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Paper: On the Path to Binocular Pointing with LBT
Volume: 411, Astronomical Data Analysis Software and Systems XVIII
Page: 403
Authors: De La Peña, M.D.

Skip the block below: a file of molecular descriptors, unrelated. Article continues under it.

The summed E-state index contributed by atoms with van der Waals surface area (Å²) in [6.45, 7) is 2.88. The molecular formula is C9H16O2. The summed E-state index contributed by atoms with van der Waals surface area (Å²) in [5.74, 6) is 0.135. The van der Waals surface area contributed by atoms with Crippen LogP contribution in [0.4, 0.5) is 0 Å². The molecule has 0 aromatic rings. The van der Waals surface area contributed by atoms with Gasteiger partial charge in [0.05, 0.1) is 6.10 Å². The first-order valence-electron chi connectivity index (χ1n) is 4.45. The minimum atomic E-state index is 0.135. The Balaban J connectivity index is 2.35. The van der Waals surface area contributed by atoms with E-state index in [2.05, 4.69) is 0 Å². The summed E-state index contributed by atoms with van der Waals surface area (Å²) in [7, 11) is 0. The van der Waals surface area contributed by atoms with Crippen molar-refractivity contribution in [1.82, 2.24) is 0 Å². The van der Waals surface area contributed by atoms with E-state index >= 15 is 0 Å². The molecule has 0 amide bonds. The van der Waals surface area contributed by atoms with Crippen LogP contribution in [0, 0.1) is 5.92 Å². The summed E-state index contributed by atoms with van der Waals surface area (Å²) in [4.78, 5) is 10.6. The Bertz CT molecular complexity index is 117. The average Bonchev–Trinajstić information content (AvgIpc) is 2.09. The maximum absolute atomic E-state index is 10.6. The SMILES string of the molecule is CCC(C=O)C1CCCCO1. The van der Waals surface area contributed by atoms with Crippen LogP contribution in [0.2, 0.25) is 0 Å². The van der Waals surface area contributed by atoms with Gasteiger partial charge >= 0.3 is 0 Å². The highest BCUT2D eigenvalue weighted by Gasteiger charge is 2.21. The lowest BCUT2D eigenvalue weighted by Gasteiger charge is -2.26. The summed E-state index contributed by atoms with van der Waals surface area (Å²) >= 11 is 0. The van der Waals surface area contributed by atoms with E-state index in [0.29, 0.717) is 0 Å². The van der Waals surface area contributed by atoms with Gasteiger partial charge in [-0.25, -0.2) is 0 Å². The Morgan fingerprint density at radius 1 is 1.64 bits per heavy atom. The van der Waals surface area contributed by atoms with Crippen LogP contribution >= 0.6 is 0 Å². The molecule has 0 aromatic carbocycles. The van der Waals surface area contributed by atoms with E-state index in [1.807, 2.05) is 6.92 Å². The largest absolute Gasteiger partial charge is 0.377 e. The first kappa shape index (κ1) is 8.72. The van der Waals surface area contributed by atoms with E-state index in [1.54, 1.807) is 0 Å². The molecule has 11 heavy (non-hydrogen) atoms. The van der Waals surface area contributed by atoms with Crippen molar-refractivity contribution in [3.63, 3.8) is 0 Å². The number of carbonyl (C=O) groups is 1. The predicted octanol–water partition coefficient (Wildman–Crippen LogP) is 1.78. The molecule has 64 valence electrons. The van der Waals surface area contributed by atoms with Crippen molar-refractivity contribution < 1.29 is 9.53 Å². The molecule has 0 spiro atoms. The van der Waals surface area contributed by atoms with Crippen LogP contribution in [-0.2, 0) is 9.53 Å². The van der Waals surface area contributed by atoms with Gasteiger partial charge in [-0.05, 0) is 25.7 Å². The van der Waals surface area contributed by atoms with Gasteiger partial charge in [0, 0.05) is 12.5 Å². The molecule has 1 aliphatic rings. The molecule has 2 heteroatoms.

Abstract: The Large Binocular Telescope (LBT) consists of two 8.4m mirrors on a common mount. Due to the binocular nature of the telescope, there are unique requirements imposed on the Telescope Control System (TCS), and in particular, on the Pointing Control Subsystem (PCS). The PCS must arbitrate the pointing requests from the two sides of the telescope which can perform, within specified requirements, both in an independent and in an interferometric mode. The PCS must position the mount and rotator in use, as well as contribute information to the subsystems handling the optical alignment and guiding/wavefront sensing in order for the telescope to point, track, and guide in a manner akin to a single telescope. This paper presents the design of the PCS, as it stands today in support of a single-sided telescope, servicing multiple focal stations. The PCS utilizes proprietary pointing kernel software developed by Patrick Wallace and David Terrett of Rutherford Appleton Laboratories. This software promotes the concept of the virtual telescope which associates a position on the sky (the target), a position in the telescope focal plane (the pointing origin), and the positions of the mount axes. Also described are the interfaces between the PCS and other components or subsystems of the TCS which allow for efficient sequencing of commands while compartmentalizing areas of responsibility or functionality. Finally, the anticipated design of the PCS which accommodates binocular pointing is described. Based upon the experience gained during monocular pointing, there are still unanticipated challenges ahead, particularly when one side of the telescope is performing an active exposure, and the other side of the telescope has made a request which requires the mount or an optical element to move.
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